The Unanimity Rule in the Revision of Treaties a Re-Examination

  • Authors
  • Edwin C. Hoyt

Table of contents

  1. Front Matter
    Pages N2-XII
  2. Introduction

    1. Edwin C. Hoyt
      Pages 1-13
  3. General Treaties

    1. Front Matter
      Pages 15-15
    2. Edwin C. Hoyt
      Pages 17-51
    3. Edwin C. Hoyt
      Pages 52-81
    4. Edwin C. Hoyt
      Pages 82-114
  4. Specific Territorial Regimes

    1. Front Matter
      Pages 115-115
    2. Edwin C. Hoyt
      Pages 156-178
    3. Edwin C. Hoyt
      Pages 179-213
    4. Edwin C. Hoyt
      Pages 214-244
    5. Edwin C. Hoyt
      Pages 245-252
  5. Back Matter
    Pages 253-264

About this book


In international law the authority of the writers has been great and the Statute of the International Court of Justice still takes cognizance of them as subsidiary sources. Yet it has been widely recognized that on many points writers, even of the most respecta­ ble authority, have merely repeated the statements of their predecessors, sometimes with the result that error or some indivi­ dual dogma or predilection has been perpetuated. The three-mile limit of territorial waters, for example, was long identified with the range of cannon and with the famous dictum of Galiani until modern historical research revealed more accurately its historical origin in the practice of states. The very definition of internation­ al law as a law of which only states were subjects impelled to somewhat far-fetched inclusions of certain political entities as "states," and has had at last to yield at least to the concept that an international organization may also be a subject of inter­ national law. The long repetition of the essential attributes ot states - sovereignty, independence, equality - has not altered the realities of the very great differences between states in respect of each of these attributes. As Cardozo said of definitions, if our preconceived notions of international law do not accord with the facts of international life, so much the worse for those old no­ tions; they must be revised to be brought into line with reality.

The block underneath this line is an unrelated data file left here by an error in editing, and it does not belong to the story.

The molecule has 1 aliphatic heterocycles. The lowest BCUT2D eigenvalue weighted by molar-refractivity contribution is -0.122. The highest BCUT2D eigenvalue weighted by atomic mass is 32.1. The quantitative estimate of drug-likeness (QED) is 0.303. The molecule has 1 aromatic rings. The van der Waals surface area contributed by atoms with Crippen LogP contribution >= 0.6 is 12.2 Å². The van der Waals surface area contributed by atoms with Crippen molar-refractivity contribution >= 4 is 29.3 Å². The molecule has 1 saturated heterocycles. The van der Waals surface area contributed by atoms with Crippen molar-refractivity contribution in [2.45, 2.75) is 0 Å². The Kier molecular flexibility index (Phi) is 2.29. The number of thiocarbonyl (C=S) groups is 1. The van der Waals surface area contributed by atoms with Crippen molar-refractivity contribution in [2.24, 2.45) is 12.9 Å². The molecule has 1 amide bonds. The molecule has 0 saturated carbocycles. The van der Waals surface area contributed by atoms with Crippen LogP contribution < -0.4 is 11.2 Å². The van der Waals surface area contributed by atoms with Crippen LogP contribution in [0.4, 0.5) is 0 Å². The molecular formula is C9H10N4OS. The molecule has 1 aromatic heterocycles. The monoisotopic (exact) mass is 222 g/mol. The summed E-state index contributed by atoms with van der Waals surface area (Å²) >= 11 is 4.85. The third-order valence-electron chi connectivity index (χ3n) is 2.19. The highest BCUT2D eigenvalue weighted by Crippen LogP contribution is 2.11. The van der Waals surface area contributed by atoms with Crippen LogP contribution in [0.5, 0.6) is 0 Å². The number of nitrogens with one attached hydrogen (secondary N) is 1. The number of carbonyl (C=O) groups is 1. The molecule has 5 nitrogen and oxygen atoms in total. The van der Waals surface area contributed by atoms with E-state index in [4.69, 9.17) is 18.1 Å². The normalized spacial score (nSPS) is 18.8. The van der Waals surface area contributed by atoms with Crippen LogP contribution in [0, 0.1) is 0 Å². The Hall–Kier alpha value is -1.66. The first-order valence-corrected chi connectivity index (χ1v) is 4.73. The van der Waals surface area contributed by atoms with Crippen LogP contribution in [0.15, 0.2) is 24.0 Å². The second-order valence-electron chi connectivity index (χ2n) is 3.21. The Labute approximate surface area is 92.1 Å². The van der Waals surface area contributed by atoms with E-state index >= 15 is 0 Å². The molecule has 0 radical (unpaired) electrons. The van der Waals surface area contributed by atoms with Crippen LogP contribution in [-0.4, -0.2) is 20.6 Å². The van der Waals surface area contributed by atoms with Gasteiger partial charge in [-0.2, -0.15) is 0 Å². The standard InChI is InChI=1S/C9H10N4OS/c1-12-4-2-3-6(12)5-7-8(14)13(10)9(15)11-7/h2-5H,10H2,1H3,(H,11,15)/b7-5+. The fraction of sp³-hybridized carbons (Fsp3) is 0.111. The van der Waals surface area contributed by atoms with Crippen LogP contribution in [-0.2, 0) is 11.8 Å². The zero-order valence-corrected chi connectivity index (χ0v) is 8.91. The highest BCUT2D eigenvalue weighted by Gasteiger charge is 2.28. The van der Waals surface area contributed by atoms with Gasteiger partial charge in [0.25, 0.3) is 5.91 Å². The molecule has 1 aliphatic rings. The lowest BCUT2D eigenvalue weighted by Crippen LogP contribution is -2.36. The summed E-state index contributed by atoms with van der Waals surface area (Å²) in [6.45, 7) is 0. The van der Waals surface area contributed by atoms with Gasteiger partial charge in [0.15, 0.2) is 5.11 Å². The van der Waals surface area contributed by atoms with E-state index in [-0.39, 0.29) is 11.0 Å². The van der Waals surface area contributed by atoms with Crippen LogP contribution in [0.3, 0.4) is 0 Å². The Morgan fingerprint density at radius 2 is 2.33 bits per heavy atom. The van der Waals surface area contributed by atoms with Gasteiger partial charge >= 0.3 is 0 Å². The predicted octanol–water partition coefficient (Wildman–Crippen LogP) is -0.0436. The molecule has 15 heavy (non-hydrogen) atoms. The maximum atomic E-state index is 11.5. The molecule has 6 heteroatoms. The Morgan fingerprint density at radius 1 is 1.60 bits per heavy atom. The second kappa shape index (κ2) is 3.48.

Diplomacy United Nations international law law

Bibliographic information

  • DOI
  • Copyright Information Springer Science + Business Media B.V. 1959
  • Publisher Name Springer, Dordrecht
  • eBook Packages Springer Book Archive
  • Print ISBN 978-94-011-8721-3
  • Online ISBN 978-94-011-9566-9
  • Buy this book on publisher's site
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